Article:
Here is how they do it. December-begin weights and gym work. This also migrates over time in to base miles of spinning easy for a thousand or more miles and miles or more before zone and power meter training for power and endurance. This last part takes all year for someone who is not a pro and by the end of the summer, they will be at their best shape. The idea is to go back in to the December month with a top notch cardio system and a worked lean power system and reset the training. So whatever progress is made is on top of the previous progress. A pro has the time to train enormous volumes of work. After all they are working forty-hours a week as this is their job. Just training. 400+ miles of riding every single week. Who can do that with a regular job? They begin again in the winter, spinning easy again for the base building but hit weights again. Start big and strong and then build power from that. Many years of that cycle builds the peak athlete. Everyone needs to try that sometime but the volume won’t be anywhere close. So the result of competition won’t be close.

Fabian cancellara is an example. He is immensely strong and a big guy who can win a classic race like paris-roubaix. His big win was with huge endurance power outrunning Peter Sagan. Coming out of a dip in the road he leaned forward and time trailed him to death. Pounding out the big pace, we saw Sagan out of the saddle to try to remain in his draft but didn’t have the tempo power required. Sagan is a big sprinter with 1700 watts on tap for a 43mph sprint when he needs it but he didn’t have a slightly slower fast cruise pace to use so he was in more of an all or nothing position. But Cancellara can outlast him on a long range attack. Sagan fell back unable to match the TGV locomotive like cruise he put down. He won.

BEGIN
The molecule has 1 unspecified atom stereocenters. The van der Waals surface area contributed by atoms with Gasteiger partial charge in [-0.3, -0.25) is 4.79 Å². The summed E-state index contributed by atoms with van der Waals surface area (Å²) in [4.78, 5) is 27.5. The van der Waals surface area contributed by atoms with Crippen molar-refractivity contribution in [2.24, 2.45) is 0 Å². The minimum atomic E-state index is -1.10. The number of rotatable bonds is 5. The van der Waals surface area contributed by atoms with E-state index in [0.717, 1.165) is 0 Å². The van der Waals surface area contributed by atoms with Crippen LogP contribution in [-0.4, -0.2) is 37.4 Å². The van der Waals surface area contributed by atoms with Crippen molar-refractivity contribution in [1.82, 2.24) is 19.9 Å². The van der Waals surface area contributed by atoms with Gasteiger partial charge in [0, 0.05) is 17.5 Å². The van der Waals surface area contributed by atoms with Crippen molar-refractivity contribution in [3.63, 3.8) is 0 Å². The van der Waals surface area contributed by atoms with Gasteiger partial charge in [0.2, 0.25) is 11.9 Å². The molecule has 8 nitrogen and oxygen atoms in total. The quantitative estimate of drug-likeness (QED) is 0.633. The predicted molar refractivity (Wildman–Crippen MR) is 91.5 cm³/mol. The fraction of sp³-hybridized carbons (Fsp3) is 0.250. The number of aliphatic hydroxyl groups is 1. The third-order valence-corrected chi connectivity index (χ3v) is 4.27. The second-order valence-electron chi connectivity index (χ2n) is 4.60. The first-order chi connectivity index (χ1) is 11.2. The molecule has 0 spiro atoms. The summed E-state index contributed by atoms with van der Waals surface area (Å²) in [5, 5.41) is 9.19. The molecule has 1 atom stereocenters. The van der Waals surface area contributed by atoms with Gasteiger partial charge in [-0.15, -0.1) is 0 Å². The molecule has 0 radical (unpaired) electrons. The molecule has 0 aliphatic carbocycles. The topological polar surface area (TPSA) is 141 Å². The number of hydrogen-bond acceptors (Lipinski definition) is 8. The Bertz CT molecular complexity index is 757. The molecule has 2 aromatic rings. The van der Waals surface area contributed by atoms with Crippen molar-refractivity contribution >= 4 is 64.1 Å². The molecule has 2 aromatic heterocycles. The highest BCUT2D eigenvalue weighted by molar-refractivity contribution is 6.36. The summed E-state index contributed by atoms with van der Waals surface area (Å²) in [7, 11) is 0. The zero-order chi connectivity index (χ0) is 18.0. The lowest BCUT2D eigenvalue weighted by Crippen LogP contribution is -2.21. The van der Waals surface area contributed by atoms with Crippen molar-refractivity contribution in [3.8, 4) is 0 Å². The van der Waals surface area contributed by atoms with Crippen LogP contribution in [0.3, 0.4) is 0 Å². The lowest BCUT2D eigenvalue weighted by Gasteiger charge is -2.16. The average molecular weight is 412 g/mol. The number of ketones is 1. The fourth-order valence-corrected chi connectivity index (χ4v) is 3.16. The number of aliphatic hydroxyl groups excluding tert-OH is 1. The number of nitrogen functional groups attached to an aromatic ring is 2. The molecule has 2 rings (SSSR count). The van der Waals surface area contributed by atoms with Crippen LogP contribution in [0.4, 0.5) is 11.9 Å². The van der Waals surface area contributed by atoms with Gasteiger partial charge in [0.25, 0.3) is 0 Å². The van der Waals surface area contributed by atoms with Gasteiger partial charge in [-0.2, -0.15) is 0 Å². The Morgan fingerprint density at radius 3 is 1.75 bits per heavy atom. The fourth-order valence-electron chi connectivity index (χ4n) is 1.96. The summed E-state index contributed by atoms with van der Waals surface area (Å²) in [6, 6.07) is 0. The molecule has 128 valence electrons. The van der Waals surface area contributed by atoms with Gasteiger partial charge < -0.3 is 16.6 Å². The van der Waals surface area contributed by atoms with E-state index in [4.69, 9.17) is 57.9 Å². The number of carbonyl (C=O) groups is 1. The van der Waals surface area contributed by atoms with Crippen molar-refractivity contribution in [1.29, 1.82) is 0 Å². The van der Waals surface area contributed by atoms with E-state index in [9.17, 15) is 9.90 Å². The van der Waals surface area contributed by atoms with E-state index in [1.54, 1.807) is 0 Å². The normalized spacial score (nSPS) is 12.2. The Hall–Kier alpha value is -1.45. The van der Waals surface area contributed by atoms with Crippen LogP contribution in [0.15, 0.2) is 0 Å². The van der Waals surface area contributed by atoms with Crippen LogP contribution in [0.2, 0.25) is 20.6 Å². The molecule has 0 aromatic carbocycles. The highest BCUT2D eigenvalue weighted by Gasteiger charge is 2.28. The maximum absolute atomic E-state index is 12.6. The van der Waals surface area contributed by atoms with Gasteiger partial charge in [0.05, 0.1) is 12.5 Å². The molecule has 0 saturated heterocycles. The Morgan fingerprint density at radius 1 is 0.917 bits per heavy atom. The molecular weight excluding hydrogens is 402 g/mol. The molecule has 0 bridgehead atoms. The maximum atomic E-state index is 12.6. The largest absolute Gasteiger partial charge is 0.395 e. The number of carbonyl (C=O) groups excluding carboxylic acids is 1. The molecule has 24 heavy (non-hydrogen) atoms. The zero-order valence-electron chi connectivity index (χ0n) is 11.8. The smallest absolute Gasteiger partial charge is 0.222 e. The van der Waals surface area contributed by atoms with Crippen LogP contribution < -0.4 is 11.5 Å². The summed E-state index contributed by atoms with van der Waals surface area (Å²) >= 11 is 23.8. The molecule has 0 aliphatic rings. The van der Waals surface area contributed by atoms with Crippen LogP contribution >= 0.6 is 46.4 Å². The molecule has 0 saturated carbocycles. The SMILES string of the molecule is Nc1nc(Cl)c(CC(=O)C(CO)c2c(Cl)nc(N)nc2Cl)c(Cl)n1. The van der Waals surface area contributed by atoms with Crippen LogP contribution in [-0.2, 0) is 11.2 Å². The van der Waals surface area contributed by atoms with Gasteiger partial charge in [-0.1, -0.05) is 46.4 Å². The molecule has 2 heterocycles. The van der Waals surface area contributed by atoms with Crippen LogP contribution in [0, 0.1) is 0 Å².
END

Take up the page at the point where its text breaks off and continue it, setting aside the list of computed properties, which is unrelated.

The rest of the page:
He can also dead lift 450 pounds which is a full body move for the strongest of lower backs, a part very much overlooked in the cycling mechanics. The whole core is from the neck, shoulders and down to the knees. A strong core will prevent pain and injury but also prevent cycling muscles from being used for body stability instead of powerful speed. I need to plan this. I went from 240 pounds and unable to keep up with a double hip replacement retired detective to an ability to sprint a half mile at 30mph in eight months. I know I can do much much better than that if I plan ahead. Nobody can deadlift that in only a year. Again, he trained a decade of cycles to achieve that level. Who really has that time? A pro. I’m not that.

So, what to do? Danielsens core book is the best start for me. Sticking to it will be the challenge. That will balance out the initial core work and then weights to really build the strength of the fast twitch muscles and the rest. At one point I was jumping ten reps at a time holding 30 pound free weights. I am now up to free weight squatting 50’s and will soon begin jumping with those instead over the winter to 2016. Once cross ends in the first week of December, I will begin heavy strength building and easy miles of two hours at a time during my trips.

So, the plan….can I maintain this enthusiasm? I think it depends on how work and cross interface.